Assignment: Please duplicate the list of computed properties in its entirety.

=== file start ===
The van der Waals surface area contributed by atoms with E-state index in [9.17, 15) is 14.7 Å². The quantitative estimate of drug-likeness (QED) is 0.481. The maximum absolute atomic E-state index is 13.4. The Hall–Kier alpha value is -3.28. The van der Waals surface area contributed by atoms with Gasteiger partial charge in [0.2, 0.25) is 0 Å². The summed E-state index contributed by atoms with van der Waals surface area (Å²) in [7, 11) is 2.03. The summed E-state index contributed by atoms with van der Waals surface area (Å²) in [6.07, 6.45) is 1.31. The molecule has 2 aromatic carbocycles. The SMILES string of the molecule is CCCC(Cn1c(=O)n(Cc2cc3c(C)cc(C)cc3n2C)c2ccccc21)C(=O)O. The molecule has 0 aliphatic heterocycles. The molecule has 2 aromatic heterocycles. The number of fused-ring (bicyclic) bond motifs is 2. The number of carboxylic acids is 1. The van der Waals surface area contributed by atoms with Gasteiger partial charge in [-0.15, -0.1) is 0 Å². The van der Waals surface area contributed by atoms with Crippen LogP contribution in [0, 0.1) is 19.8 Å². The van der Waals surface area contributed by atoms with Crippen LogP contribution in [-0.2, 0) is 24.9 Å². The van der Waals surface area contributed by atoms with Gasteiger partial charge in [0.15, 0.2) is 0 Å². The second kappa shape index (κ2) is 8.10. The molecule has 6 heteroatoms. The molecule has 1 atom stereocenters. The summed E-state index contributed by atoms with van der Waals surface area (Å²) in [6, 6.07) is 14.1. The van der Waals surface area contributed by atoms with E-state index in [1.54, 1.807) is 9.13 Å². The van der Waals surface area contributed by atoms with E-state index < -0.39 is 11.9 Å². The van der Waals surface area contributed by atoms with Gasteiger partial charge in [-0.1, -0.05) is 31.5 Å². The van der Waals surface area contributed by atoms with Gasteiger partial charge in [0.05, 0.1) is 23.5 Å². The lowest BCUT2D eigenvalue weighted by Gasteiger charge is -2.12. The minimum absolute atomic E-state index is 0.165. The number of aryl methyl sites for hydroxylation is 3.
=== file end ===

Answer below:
The van der Waals surface area contributed by atoms with E-state index in [9.17, 15) is 14.7 Å². The quantitative estimate of drug-likeness (QED) is 0.481. The maximum absolute atomic E-state index is 13.4. The Hall–Kier alpha value is -3.28. The van der Waals surface area contributed by atoms with Gasteiger partial charge in [0.2, 0.25) is 0 Å². The summed E-state index contributed by atoms with van der Waals surface area (Å²) in [7, 11) is 2.03. The summed E-state index contributed by atoms with van der Waals surface area (Å²) in [6.07, 6.45) is 1.31. The molecule has 2 aromatic carbocycles. The SMILES string of the molecule is CCCC(Cn1c(=O)n(Cc2cc3c(C)cc(C)cc3n2C)c2ccccc21)C(=O)O. The molecule has 0 aliphatic heterocycles. The molecule has 2 aromatic heterocycles. The number of fused-ring (bicyclic) bond motifs is 2. The number of carboxylic acids is 1. The van der Waals surface area contributed by atoms with Gasteiger partial charge in [-0.15, -0.1) is 0 Å². The van der Waals surface area contributed by atoms with Crippen LogP contribution in [0, 0.1) is 19.8 Å². The van der Waals surface area contributed by atoms with Crippen LogP contribution in [-0.2, 0) is 24.9 Å². The van der Waals surface area contributed by atoms with Gasteiger partial charge in [0.15, 0.2) is 0 Å². The second kappa shape index (κ2) is 8.10. The molecule has 6 heteroatoms. The molecule has 1 atom stereocenters. The summed E-state index contributed by atoms with van der Waals surface area (Å²) in [6, 6.07) is 14.1. The van der Waals surface area contributed by atoms with E-state index in [1.54, 1.807) is 9.13 Å². The van der Waals surface area contributed by atoms with E-state index < -0.39 is 11.9 Å². The van der Waals surface area contributed by atoms with Gasteiger partial charge in [-0.1, -0.05) is 31.5 Å². The van der Waals surface area contributed by atoms with Gasteiger partial charge in [0.05, 0.1) is 23.5 Å². The lowest BCUT2D eigenvalue weighted by Gasteiger charge is -2.12. The minimum absolute atomic E-state index is 0.165. The number of aryl methyl sites for hydroxylation is 3.